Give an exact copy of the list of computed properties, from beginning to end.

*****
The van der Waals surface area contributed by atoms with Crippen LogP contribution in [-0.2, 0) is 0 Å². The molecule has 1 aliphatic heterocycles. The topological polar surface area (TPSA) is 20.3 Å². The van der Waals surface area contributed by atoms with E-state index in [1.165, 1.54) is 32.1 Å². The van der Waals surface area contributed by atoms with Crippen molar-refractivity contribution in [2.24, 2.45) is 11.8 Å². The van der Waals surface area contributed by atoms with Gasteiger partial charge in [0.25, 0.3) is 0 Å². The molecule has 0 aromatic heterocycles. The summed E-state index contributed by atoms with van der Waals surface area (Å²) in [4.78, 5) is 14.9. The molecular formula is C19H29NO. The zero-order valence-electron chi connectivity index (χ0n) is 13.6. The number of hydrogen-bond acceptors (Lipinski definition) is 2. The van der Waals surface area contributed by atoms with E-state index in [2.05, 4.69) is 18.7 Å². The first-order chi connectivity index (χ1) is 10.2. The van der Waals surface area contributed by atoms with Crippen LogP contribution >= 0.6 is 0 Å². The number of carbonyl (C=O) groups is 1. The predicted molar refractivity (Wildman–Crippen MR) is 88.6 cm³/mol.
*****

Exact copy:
The van der Waals surface area contributed by atoms with Crippen LogP contribution in [-0.2, 0) is 0 Å². The molecule has 1 aliphatic heterocycles. The topological polar surface area (TPSA) is 20.3 Å². The van der Waals surface area contributed by atoms with E-state index in [1.165, 1.54) is 32.1 Å². The van der Waals surface area contributed by atoms with Crippen molar-refractivity contribution in [2.24, 2.45) is 11.8 Å². The van der Waals surface area contributed by atoms with Gasteiger partial charge in [0.25, 0.3) is 0 Å². The molecule has 0 aromatic heterocycles. The summed E-state index contributed by atoms with van der Waals surface area (Å²) in [4.78, 5) is 14.9. The molecular formula is C19H29NO. The zero-order valence-electron chi connectivity index (χ0n) is 13.6. The number of hydrogen-bond acceptors (Lipinski definition) is 2. The van der Waals surface area contributed by atoms with E-state index in [2.05, 4.69) is 18.7 Å². The first-order chi connectivity index (χ1) is 10.2. The van der Waals surface area contributed by atoms with Crippen LogP contribution >= 0.6 is 0 Å². The number of carbonyl (C=O) groups is 1. The predicted molar refractivity (Wildman–Crippen MR) is 88.6 cm³/mol.